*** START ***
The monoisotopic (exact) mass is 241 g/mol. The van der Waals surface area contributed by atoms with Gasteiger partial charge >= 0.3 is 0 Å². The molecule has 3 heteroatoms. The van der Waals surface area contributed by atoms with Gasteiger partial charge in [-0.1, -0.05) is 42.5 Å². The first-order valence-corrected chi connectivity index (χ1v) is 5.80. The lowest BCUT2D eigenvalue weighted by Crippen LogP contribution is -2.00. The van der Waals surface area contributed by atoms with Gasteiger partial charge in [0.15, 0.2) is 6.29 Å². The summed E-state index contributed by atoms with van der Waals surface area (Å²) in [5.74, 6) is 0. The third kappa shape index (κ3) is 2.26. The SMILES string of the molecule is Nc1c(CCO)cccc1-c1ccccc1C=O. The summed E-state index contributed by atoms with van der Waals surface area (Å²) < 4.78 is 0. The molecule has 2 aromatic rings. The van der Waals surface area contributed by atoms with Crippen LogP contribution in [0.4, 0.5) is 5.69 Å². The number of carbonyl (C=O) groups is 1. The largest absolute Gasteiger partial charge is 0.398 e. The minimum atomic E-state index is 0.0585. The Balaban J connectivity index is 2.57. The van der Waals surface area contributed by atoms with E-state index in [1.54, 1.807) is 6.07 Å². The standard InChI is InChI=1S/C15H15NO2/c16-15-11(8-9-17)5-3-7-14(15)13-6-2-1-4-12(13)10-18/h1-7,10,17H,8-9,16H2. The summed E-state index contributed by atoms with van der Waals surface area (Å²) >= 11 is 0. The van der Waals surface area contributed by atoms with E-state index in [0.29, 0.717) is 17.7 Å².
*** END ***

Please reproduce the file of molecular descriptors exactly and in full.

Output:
The monoisotopic (exact) mass is 241 g/mol. The van der Waals surface area contributed by atoms with Gasteiger partial charge >= 0.3 is 0 Å². The molecule has 3 heteroatoms. The van der Waals surface area contributed by atoms with Gasteiger partial charge in [-0.1, -0.05) is 42.5 Å². The first-order valence-corrected chi connectivity index (χ1v) is 5.80. The lowest BCUT2D eigenvalue weighted by Crippen LogP contribution is -2.00. The van der Waals surface area contributed by atoms with Gasteiger partial charge in [0.15, 0.2) is 6.29 Å². The summed E-state index contributed by atoms with van der Waals surface area (Å²) in [5.74, 6) is 0. The third kappa shape index (κ3) is 2.26. The SMILES string of the molecule is Nc1c(CCO)cccc1-c1ccccc1C=O. The summed E-state index contributed by atoms with van der Waals surface area (Å²) < 4.78 is 0. The molecule has 2 aromatic rings. The van der Waals surface area contributed by atoms with Crippen LogP contribution in [0.4, 0.5) is 5.69 Å². The number of carbonyl (C=O) groups is 1. The largest absolute Gasteiger partial charge is 0.398 e. The minimum atomic E-state index is 0.0585. The Balaban J connectivity index is 2.57. The van der Waals surface area contributed by atoms with E-state index in [1.54, 1.807) is 6.07 Å². The standard InChI is InChI=1S/C15H15NO2/c16-15-11(8-9-17)5-3-7-14(15)13-6-2-1-4-12(13)10-18/h1-7,10,17H,8-9,16H2. The summed E-state index contributed by atoms with van der Waals surface area (Å²) >= 11 is 0. The van der Waals surface area contributed by atoms with E-state index in [0.29, 0.717) is 17.7 Å².